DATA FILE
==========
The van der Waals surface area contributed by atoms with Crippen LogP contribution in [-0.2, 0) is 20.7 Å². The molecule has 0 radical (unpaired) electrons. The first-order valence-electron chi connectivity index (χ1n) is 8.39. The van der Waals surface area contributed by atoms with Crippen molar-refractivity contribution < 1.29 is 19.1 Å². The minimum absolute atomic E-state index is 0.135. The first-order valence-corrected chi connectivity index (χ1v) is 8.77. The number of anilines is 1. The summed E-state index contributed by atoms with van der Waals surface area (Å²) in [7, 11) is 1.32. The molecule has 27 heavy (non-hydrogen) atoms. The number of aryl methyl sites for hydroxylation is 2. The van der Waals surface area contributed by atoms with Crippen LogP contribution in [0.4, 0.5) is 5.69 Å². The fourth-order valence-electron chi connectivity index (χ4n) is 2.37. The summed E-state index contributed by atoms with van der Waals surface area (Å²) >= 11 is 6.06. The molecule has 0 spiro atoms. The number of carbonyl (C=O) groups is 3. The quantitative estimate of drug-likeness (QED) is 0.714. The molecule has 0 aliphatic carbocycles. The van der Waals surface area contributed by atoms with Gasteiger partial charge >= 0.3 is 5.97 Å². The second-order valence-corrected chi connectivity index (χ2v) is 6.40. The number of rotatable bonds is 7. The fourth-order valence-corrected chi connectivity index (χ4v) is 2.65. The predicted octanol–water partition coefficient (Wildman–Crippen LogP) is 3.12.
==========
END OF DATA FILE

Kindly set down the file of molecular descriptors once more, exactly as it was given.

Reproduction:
The van der Waals surface area contributed by atoms with Crippen LogP contribution in [-0.2, 0) is 20.7 Å². The molecule has 0 radical (unpaired) electrons. The first-order valence-electron chi connectivity index (χ1n) is 8.39. The van der Waals surface area contributed by atoms with Crippen molar-refractivity contribution < 1.29 is 19.1 Å². The minimum absolute atomic E-state index is 0.135. The first-order valence-corrected chi connectivity index (χ1v) is 8.77. The number of anilines is 1. The summed E-state index contributed by atoms with van der Waals surface area (Å²) in [7, 11) is 1.32. The molecule has 27 heavy (non-hydrogen) atoms. The number of aryl methyl sites for hydroxylation is 2. The van der Waals surface area contributed by atoms with Crippen LogP contribution in [0.4, 0.5) is 5.69 Å². The fourth-order valence-electron chi connectivity index (χ4n) is 2.37. The summed E-state index contributed by atoms with van der Waals surface area (Å²) >= 11 is 6.06. The molecule has 0 spiro atoms. The number of carbonyl (C=O) groups is 3. The quantitative estimate of drug-likeness (QED) is 0.714. The molecule has 0 aliphatic carbocycles. The van der Waals surface area contributed by atoms with Gasteiger partial charge >= 0.3 is 5.97 Å². The second-order valence-corrected chi connectivity index (χ2v) is 6.40. The number of rotatable bonds is 7. The fourth-order valence-corrected chi connectivity index (χ4v) is 2.65. The predicted octanol–water partition coefficient (Wildman–Crippen LogP) is 3.12.